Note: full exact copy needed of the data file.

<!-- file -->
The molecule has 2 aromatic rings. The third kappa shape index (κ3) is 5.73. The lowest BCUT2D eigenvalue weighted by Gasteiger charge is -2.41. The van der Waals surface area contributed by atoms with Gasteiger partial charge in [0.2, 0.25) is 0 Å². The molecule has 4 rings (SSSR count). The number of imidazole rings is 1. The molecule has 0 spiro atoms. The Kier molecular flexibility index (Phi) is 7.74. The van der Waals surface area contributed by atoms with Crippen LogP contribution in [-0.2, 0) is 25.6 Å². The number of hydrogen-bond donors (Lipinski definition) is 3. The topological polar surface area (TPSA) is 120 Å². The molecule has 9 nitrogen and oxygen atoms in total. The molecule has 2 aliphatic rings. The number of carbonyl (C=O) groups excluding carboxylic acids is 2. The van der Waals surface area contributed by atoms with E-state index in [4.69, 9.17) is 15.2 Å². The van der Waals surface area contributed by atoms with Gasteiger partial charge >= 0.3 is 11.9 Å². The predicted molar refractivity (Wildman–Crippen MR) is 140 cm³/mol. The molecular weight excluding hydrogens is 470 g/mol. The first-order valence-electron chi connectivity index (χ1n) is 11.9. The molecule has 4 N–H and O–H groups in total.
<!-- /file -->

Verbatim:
The molecule has 2 aromatic rings. The third kappa shape index (κ3) is 5.73. The lowest BCUT2D eigenvalue weighted by Gasteiger charge is -2.41. The van der Waals surface area contributed by atoms with Gasteiger partial charge in [0.2, 0.25) is 0 Å². The molecule has 4 rings (SSSR count). The number of imidazole rings is 1. The molecule has 0 spiro atoms. The Kier molecular flexibility index (Phi) is 7.74. The van der Waals surface area contributed by atoms with Crippen LogP contribution in [-0.2, 0) is 25.6 Å². The number of hydrogen-bond donors (Lipinski definition) is 3. The topological polar surface area (TPSA) is 120 Å². The molecule has 9 nitrogen and oxygen atoms in total. The molecule has 2 aliphatic rings. The number of carbonyl (C=O) groups excluding carboxylic acids is 2. The van der Waals surface area contributed by atoms with E-state index in [4.69, 9.17) is 15.2 Å². The van der Waals surface area contributed by atoms with Gasteiger partial charge >= 0.3 is 11.9 Å². The predicted molar refractivity (Wildman–Crippen MR) is 140 cm³/mol. The molecular weight excluding hydrogens is 470 g/mol. The first-order valence-electron chi connectivity index (χ1n) is 11.9. The molecule has 4 N–H and O–H groups in total.